“I look forward to engaging with the Canadian authorities, civil society and other stakeholders to assess the enjoyment of the right to health, including availability, accessibility, acceptability and quality of healthcare,” he said.

Pūras, an independent expert, will also examine factors that affect the right to health, including poverty, discrimination, and social exclusion.  “I am particularly interested in issues related to access to primary healthcare; mental health; sexual and reproductive health rights, as well as the right to health of children, adolescents and indigenous peoples,” he said.

The Special Rapporteur will hold a news conference at the end of his visit

  *   When: November 16th, 13:00pm, 2018

  *   Where: Charles Lynch press room, 130-S, Centre Block

Access to the press conference is strictly limited to journalists.

Pūras will only engage with the media at the end of his visit, after he has gathered all information for a global preliminary assessment. He will present a comprehensive report to the UN Human Rights Council in June 2019.

ENDS

The Special Rapporteur is an independent expert appointed by the UN Human Rights Council to help States, and others, promote and protect the right to the highest attainable standard of health (right to health). Dainius Pūras (Lithuania) is a medical doctor with notable expertise on mental health and child health; he took up his functions as UN Special Rapporteur on 1 August 2014. Dainius Pūras is the Director of Human rights monitoring institute in Vilnius Lithuania, a professor of child and adolescent psychiatry and public mental health at Vilnius University and teaches at the faculties of medicine and philosophy of the same university.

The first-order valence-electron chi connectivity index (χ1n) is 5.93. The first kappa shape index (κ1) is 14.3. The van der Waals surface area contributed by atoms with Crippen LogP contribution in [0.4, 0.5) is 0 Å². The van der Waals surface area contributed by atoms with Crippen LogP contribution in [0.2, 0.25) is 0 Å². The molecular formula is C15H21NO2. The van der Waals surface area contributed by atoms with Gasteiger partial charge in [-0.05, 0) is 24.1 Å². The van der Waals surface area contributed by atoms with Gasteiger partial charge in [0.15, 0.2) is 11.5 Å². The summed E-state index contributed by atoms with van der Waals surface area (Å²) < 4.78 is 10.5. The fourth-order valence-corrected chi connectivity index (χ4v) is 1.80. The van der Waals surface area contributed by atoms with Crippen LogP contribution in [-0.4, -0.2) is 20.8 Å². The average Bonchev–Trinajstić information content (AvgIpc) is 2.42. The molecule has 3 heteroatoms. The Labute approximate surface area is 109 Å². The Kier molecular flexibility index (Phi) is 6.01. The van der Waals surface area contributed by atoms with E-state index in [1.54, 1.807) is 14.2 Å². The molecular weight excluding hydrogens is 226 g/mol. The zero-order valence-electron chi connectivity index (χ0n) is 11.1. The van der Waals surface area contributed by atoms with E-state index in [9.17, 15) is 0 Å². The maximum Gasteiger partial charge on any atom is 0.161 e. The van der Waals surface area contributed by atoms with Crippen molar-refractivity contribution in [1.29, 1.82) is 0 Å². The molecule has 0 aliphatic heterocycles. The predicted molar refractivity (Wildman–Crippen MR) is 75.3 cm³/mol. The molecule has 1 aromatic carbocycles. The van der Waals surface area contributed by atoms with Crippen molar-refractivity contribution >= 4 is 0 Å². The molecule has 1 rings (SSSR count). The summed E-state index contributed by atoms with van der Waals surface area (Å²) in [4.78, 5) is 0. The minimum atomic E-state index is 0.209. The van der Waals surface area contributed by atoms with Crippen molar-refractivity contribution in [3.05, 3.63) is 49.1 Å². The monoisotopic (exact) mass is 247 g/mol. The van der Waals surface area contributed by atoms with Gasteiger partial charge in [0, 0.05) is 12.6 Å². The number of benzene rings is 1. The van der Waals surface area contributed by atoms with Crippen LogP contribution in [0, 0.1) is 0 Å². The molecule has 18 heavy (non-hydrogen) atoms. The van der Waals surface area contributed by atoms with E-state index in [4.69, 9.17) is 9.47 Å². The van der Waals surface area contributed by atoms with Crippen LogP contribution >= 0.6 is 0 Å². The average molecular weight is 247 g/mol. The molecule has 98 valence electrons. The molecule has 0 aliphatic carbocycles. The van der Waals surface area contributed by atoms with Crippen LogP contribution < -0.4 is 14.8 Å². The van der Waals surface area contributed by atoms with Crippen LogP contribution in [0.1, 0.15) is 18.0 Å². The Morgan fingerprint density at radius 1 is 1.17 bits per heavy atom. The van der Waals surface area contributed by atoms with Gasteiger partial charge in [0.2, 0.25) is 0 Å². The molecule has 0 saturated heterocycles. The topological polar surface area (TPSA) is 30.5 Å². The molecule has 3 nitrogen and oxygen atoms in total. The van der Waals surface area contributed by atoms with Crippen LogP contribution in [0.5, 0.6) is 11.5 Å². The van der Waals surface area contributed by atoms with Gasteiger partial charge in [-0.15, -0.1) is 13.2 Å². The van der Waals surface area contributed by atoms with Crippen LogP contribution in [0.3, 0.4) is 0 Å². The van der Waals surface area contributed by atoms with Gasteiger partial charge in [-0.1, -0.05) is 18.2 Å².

Learn more.

The Special Rapporteurs are part of what is known as the Special Procedures of the Human Rights Council. Special Procedures, the largest body of independent experts in the UN Human Rights system, is the general name of the Council’s independent fact-finding and monitoring mechanisms that address either specific country situations or thematic issues in all parts of the world. Special Procedures’ experts work on a voluntary basis; they are not UN staff and do not receive a salary for their work. They are independent from any government or organization and serve in their individual capacity.

For press inquiries and additional information, please contact:

Lucía de la Sierra (+ 41 79 444 3940/ [email protected])

In Geneva (during the visit): Marina Narvaez Guarnieri (+41 22 917 9615 / [email protected])

For media inquiries related to other UN independent experts, please contact: Mr. Jeremy Laurence, UN Human Rights – Media Unit (+ 41 22 917 9383 / [email protected])      

Tag and share – Twitter: @UNHumanRights and Facebook: unitednationshumanrights